Jeanette Horan, IBM CEO, has banned the use of iPhone app Siri in the company.
Siri, the Apple digital assistant that you can talk to for sending e-mails, searching locations, and even sharing jokes, is banned from the networks of IBM because Horan, in an interview with Technology Review, said the company is worried “that the spoken queries might be stored somewhere.”
Indeed all the voice queries transfer to a huge data center located in Maiden, North Carolina. It can be read in the Software License Agreement of the Apple iPhone that “when you use Siri or Dictation, the things you say will be recorded and sent to Apple in order to convert what you say into text.”
The license agreement further adds, “by using Siri or Dictation, you agree and consent to Apple’s and its subsidiaries’ and agents’ transmission, collection, maintenance, processing, and use of this information, including your voice input and User Data, to provide and improve Siri, Dictation, and other Apple products and services.”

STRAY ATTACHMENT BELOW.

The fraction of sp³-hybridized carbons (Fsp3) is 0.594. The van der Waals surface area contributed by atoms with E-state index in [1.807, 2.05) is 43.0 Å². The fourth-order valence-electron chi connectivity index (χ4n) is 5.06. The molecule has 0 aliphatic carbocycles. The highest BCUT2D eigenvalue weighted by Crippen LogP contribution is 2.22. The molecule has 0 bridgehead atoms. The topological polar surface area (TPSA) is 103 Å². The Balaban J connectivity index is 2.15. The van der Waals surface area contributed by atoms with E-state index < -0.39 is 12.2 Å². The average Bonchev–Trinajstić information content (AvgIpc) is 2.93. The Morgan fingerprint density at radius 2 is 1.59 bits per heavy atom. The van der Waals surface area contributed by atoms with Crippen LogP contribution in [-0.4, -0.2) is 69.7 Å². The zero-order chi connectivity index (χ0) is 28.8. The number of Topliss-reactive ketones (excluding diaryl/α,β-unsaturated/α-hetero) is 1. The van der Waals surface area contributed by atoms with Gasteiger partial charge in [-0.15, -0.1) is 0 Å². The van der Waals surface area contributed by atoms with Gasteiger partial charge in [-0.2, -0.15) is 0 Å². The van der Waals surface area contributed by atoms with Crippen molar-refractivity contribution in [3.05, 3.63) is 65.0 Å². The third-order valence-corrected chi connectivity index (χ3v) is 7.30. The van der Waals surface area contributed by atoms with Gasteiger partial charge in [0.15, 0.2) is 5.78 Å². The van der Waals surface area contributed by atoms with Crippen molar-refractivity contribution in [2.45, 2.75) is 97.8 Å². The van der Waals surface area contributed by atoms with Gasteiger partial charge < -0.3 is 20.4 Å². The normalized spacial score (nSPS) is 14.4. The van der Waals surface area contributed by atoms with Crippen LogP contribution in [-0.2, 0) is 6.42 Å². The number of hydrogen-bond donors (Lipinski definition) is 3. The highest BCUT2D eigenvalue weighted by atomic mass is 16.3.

As such, privacy advocates, including the American Civil Liberties Union, were concerned that Siri is getting personally identifiable information from users. According to Edward Wrenbeck, Siri’s lead developer, “Just having it known that you’re at a certain customer’s location might be in violation of a non-disclosure agreement.”
Although he adds, “I really don’t think it’s something to worry about.”
IBM’s primary concern stems from the fact that one can use Siri to send e-mail messages, and if the company continues to use the service, confidential IBM e-mails might find their way into Apple.